Government inspectors have given a damning verdict of Kirklees Council’s bid to improve its work to protect children from harm.
Social work standards were so poor that Ofsted officials stepped in and ordered “immediate action” to double check that children were safe.
In a strongly worded letter, inspectors Rachel Holden and Cath McEvoy say they found that the immediate risk to youngsters was not always being recognised or responded to.
And it reveals the inspectors themselves asked the council to look again at a “high number” of the cases they reviewed during their visit in October.
The service was judged ‘Inadequate’ by Ofsted in late 2016, put into special measures and under the control of external troubleshooters.
A formal partnership with Leeds City Council was established in recent months in a bid to turn the struggling department around.
But a letter sent to the interim director Steve Walker following a monitoring visit by two Ofsted inspectors has raised serious concerns and listed a litany of shortcomings.
It says the “pace of change is too slow” and that “widespread and serious failures remain” when it comes to the initial assessment of vulnerable children in the borough.
Worse still, the inspectors said the management of children at risk had deteriorated and opportunities to improve it had been missed.
It says in one case the potential for significant harm to a child had been missed.
“Decision making, risk assessment and the resulting actions are not ensuring children’s safety,” the letter says.
It goes on: “The quality of the majority of assessments is poor.”
The inspectors concede it may be too soon for Mr Walker to have implemented the improvements necessary.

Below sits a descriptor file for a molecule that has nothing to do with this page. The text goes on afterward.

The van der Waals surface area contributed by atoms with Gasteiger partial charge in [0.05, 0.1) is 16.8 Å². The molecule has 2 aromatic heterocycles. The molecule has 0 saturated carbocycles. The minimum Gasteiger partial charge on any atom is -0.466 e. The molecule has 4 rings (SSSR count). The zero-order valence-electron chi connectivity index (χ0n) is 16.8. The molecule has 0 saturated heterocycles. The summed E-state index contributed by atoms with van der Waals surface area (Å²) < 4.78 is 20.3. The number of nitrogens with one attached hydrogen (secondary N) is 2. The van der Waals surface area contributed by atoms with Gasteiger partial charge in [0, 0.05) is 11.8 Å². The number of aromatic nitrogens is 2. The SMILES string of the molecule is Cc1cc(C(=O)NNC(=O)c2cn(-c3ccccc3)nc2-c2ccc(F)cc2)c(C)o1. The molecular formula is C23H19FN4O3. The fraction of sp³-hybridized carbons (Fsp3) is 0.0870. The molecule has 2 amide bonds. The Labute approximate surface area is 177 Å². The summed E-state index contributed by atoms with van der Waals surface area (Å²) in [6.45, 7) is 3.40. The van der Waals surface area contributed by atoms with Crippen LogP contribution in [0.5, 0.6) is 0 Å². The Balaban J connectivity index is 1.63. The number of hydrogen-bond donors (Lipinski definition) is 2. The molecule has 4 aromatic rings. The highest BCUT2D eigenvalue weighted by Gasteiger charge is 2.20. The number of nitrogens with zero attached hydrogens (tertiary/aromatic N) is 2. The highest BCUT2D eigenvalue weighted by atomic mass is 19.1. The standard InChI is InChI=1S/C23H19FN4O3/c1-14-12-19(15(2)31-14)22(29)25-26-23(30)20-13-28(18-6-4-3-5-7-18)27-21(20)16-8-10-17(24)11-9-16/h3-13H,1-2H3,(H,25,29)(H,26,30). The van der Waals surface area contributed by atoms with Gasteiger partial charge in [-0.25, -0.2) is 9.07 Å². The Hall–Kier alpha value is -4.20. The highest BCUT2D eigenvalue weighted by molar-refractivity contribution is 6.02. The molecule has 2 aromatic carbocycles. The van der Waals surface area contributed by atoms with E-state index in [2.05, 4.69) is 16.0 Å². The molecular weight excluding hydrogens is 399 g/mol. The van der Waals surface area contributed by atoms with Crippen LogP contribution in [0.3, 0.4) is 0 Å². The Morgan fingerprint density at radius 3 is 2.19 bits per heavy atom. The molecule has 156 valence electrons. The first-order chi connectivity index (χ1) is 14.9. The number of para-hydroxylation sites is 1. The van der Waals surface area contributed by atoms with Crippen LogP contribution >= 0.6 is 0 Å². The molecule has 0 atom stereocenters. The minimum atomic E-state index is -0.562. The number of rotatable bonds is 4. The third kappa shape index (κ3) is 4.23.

They agree the “overarching improvement plan” is appropriate.
Writing in an internal memo to staff, Mr Walker said: “Ofsted visit Kirklees every few months to see how we are progressing in our work to develop services.
“They did highlight some areas of improvement, such as new processes which have led to a better flow of work and our increased focus on supporting staff in order to create the right conditions for social work to flourish.
“Overall the visit was less positive than I would have hoped but, having said that, Ofsted’s findings were not a surprise as the focus of their visit was very narrow and did not give us the best chance to show the impact of some really significant recent changes.
“I want to stress that there’s lots of major progress being made in areas which were not part of Ofsted’s visit.
“We won’t be moving away from our improvement strategy.
“It has been agreed by government, as well as local organisations such as the Safeguarding Children Board, and it is the right approach for local families.”